Personally I’m a little tired of seeing AI-related news, simply because – and I say this from a generally pro AI standpoint – it’s starting to feel a little gimmicky. Regardless of it being treated as a mass trend, the emergence of AI in the past year or two has brought both challenges and new opportunities to the creator economy.

Despite many fears of AI replacing paid worker jobs, many creators can use these tools to alter their workflows, and potentially change productivity, costs, and brand partnerships, according to a recent report from the membership platform Creator Now. 

For the report, Creator Now surveyed 2,200 content creators who are part of its online community platform on how they felt about AI. Of those creators surveyed, 84% were YouTubers, 53% were Instagram creators, 44% were TikTokers, and 10% used other platforms.

According to the survey, a whopping 97% of creators said they were already using AI in their creative process. The use contributed mainly to increasing workflow, filling in skill gaps, creating better quality content, and reducing costs.

Still, some creators said they’d experienced disadvantages from using AI, and 23% had experienced ethical dilemmas when using AI. Over half of the creators expressed concern that AI could lower their value as a creator, especially if more platforms begin to embrace AI-generated content.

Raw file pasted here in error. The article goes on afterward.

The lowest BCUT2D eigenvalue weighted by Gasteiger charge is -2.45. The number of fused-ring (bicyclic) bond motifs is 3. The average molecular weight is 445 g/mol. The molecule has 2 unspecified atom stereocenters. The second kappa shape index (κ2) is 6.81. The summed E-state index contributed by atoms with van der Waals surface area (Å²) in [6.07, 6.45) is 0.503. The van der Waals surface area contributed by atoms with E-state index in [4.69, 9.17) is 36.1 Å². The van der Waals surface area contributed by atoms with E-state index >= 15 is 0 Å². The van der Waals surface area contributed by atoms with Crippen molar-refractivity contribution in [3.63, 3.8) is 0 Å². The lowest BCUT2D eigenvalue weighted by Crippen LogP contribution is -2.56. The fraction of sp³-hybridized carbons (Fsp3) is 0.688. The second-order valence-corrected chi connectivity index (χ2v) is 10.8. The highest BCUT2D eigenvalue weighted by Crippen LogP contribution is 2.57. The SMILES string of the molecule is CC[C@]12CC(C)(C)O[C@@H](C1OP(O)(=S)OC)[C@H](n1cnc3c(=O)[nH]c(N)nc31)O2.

Here are some more interesting statistic worth acknowledging from the Creator Now report: 

  • 35% of creators acknowledged the need for more education around AI to help harness these tools effectively, and 23% said they advocated for increased access to more user-friendly AI tools.
  • 50% of creators said they were concerned that platforms would replace human content creators with AI-generated content
  • 90% of creators said they were using ChatGPT during their content creation process
  • The next-most-used AI-powered software was MidJourney (31%), then Google Bard (19.7%), Eleven Labs (16.1%), Stable Diffusion (11.2%), Veed.io (9.6%), Runway ML (8.2%), Claude (4.2%), and Perplexity (3.9%), among others.
  • 27% were unaware of YouTube’s most recent AI tools, and 26% said they planned to wait until YouTube’s tools were more widely developed.
  • 57% of creators said they were using AI to generate ideas for their content
  • 31% said they were using it during their editing process. Other ways creators said they were using AI included generating ideas (56.7%), researching topics (47.1%), writing scripts (44.6%), creating thumbnails (34.1%), data analysis (32.8%), and editing (32%). 
  • 27% of creators said they believed all uses of AI should be disclosed
  • 40% of creators said they believed AI should be disclosed, but based on a tool-by-tool basis. 

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